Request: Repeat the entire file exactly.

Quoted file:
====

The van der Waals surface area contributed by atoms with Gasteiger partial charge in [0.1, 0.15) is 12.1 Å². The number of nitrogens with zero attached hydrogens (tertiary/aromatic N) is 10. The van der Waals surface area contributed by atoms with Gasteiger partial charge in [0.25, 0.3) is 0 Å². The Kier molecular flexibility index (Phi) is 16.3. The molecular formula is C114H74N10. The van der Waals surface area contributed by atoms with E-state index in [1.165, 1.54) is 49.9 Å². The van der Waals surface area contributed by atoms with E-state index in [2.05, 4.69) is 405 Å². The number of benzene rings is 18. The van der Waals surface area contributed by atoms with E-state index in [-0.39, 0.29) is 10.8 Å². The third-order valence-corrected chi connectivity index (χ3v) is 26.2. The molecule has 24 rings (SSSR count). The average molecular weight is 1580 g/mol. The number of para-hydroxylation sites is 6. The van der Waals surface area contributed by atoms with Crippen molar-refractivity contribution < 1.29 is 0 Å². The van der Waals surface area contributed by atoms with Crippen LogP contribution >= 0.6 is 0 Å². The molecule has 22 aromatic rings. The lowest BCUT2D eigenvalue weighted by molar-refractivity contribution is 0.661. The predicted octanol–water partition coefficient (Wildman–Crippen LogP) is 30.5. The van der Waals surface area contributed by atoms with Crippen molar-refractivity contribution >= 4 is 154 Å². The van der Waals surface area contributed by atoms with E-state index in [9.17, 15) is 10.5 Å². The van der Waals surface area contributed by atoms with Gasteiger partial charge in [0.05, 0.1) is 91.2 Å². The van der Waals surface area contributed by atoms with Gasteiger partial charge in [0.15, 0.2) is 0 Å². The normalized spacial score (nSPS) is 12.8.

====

The van der Waals surface area contributed by atoms with Gasteiger partial charge in [0.1, 0.15) is 12.1 Å². The number of nitrogens with zero attached hydrogens (tertiary/aromatic N) is 10. The van der Waals surface area contributed by atoms with Gasteiger partial charge in [0.25, 0.3) is 0 Å². The Kier molecular flexibility index (Phi) is 16.3. The molecular formula is C114H74N10. The van der Waals surface area contributed by atoms with E-state index in [1.165, 1.54) is 49.9 Å². The van der Waals surface area contributed by atoms with E-state index in [2.05, 4.69) is 405 Å². The number of benzene rings is 18. The van der Waals surface area contributed by atoms with E-state index in [-0.39, 0.29) is 10.8 Å². The third-order valence-corrected chi connectivity index (χ3v) is 26.2. The molecule has 24 rings (SSSR count). The average molecular weight is 1580 g/mol. The number of para-hydroxylation sites is 6. The van der Waals surface area contributed by atoms with Crippen molar-refractivity contribution < 1.29 is 0 Å². The van der Waals surface area contributed by atoms with Crippen LogP contribution >= 0.6 is 0 Å². The molecule has 22 aromatic rings. The lowest BCUT2D eigenvalue weighted by molar-refractivity contribution is 0.661. The predicted octanol–water partition coefficient (Wildman–Crippen LogP) is 30.5. The van der Waals surface area contributed by atoms with Crippen molar-refractivity contribution >= 4 is 154 Å². The van der Waals surface area contributed by atoms with E-state index in [9.17, 15) is 10.5 Å². The van der Waals surface area contributed by atoms with Gasteiger partial charge in [0.05, 0.1) is 91.2 Å². The van der Waals surface area contributed by atoms with Gasteiger partial charge in [0.15, 0.2) is 0 Å². The normalized spacial score (nSPS) is 12.8.